Rodney leaves Russia for the Atlantis outpost site. He doesn't think about where he is, really, because this is the kind of work he's been dreaming of.

Still, he doesn't go outside much. Antarctica is made of frozen water, and it would be just his luck to fall through a crack.


"You're not supposed to be here," Rodney says.

John still isn't shivering, and Rodney starts to worry. They say you know you're in trouble when you don't even feel cold anymore. "Why not?" he asks.

"I'm going to die alone," Rodney says. "And you're going to die quick."

"Got it all figured out, have you?" John asks, and he sounds strangely unconcerned.

Rodney's never understood John's type, even though he knows death is an eventuality, he's never understood accepting it. He swallows and closes his eyes. "Don't I always?"

"Well you're wrong about this," John whispers. "This is exactly where I'm supposed to be."


The Weir they found on Atlantis told him that his alternate died trying to save the rest of them. It's a little reassuring to know he has that in him, and a little terrifying.

She said the Control Room was flooded within seconds, but it would have taken him longer to die than that.


Sparks light the water orange and yellow, and it's a little like watching fireworks bounce off the ocean; not that Rodney had ever been close enough to really get a good look at any of the oceans on Earth.

"Just a little longer," John says. "They'll be here."

Rodney knows this feeling well, this quiet point that means he's just three minutes from the end. He keeps his eyes open, though, because he's cut it closer before. "What took them so long?"

John just laughs, a bit hysterically. "Wait and ask them yourself," he says. "I'm sure they'll appreciate it."

A piece of the wall shudders and falls, slamming onto the surface of the water and then sinking, caught in a hail of sparks. Radek leans out through the opening and calls their names.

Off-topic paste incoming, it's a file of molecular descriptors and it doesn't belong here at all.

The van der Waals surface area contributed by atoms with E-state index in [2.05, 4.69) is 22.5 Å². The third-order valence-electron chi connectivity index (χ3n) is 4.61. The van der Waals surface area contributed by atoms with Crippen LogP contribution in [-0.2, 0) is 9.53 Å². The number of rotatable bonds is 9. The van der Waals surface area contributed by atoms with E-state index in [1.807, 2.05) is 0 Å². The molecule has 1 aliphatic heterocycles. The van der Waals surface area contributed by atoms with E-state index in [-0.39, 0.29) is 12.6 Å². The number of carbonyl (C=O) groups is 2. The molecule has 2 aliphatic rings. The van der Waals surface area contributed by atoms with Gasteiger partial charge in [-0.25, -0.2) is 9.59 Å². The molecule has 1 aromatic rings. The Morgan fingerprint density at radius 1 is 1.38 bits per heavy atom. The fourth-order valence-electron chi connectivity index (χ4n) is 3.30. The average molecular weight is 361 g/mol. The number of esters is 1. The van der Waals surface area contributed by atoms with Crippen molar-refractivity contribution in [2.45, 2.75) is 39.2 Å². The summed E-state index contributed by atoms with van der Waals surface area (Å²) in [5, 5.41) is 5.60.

Rodney thinks he has to save himself. He's been down this road before, and it's that or let the water swallow him whole. He has entire conversations with himself as the red numbers count down the rest of his life.

He almost doesn't open the door.


They go up together, the harness gets wrapped around them both because neither would go first. John holds him tighter as they start to get pulled up, tugged along the wall, sopping wet. He catches a glimpse of Ronon dragging the rope through a pulley.

He can hear Radek muttering at them the closer they get, about exploring dangerous areas of the city, about looking for trouble, and it's a little funny because Radek is right. Gaul was right. He's not the same as he used to be.

He wasn't going to die in some lab, hands covered in chalk and smeared equations. He gets claustrophobic these days when he's stuck too long at a desk, and sometimes he thinks it's all worth it, all the scars and the death and the pain; because he's watched three suns set in a row on a different world, and it was better than anything he could ever think up.

"I told you that you weren't going to die," John says, as hands reach out to grab them and pull them through.

"Yeah," Rodney says. Some of the water follows him out, little rivers trailing out across the floor like fingers, just waiting to pull him back. "Not today."
Tags: mckay/sheppard, preslash, request fic, sga